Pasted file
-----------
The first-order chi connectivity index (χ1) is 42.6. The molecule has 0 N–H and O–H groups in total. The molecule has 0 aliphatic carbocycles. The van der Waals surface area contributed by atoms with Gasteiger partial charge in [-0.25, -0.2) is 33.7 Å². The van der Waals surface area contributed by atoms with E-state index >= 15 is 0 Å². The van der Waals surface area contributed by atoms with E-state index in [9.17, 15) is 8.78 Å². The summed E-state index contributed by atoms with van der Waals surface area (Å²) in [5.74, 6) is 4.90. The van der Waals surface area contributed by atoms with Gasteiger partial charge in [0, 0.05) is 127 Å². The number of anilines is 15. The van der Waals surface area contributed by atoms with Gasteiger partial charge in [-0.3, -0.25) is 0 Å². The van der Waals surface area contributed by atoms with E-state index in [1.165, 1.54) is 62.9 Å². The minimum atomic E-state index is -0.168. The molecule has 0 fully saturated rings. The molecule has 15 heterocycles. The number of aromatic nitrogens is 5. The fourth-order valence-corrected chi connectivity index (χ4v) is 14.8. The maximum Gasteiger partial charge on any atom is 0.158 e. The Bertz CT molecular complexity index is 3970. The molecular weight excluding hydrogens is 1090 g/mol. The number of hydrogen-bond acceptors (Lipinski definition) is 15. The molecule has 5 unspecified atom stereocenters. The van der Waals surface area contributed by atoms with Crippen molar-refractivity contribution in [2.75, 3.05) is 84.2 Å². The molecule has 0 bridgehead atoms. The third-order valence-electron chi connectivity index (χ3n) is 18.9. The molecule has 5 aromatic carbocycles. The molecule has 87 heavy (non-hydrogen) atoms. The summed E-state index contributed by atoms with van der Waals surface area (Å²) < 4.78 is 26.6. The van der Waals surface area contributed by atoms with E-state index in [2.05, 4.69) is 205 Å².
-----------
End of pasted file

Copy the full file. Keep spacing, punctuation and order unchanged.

The first-order chi connectivity index (χ1) is 42.6. The molecule has 0 N–H and O–H groups in total. The molecule has 0 aliphatic carbocycles. The van der Waals surface area contributed by atoms with Gasteiger partial charge in [-0.25, -0.2) is 33.7 Å². The van der Waals surface area contributed by atoms with E-state index >= 15 is 0 Å². The van der Waals surface area contributed by atoms with E-state index in [9.17, 15) is 8.78 Å². The summed E-state index contributed by atoms with van der Waals surface area (Å²) in [5.74, 6) is 4.90. The van der Waals surface area contributed by atoms with Gasteiger partial charge in [0, 0.05) is 127 Å². The number of anilines is 15. The van der Waals surface area contributed by atoms with Gasteiger partial charge in [-0.3, -0.25) is 0 Å². The van der Waals surface area contributed by atoms with E-state index in [1.165, 1.54) is 62.9 Å². The minimum atomic E-state index is -0.168. The molecule has 0 fully saturated rings. The molecule has 15 heterocycles. The number of aromatic nitrogens is 5. The fourth-order valence-corrected chi connectivity index (χ4v) is 14.8. The maximum Gasteiger partial charge on any atom is 0.158 e. The Bertz CT molecular complexity index is 3970. The molecular weight excluding hydrogens is 1090 g/mol. The number of hydrogen-bond acceptors (Lipinski definition) is 15. The molecule has 5 unspecified atom stereocenters. The van der Waals surface area contributed by atoms with Crippen molar-refractivity contribution in [2.75, 3.05) is 84.2 Å². The molecule has 0 bridgehead atoms. The third-order valence-electron chi connectivity index (χ3n) is 18.9. The molecule has 5 aromatic carbocycles. The molecule has 87 heavy (non-hydrogen) atoms. The summed E-state index contributed by atoms with van der Waals surface area (Å²) < 4.78 is 26.6. The van der Waals surface area contributed by atoms with E-state index in [2.05, 4.69) is 205 Å².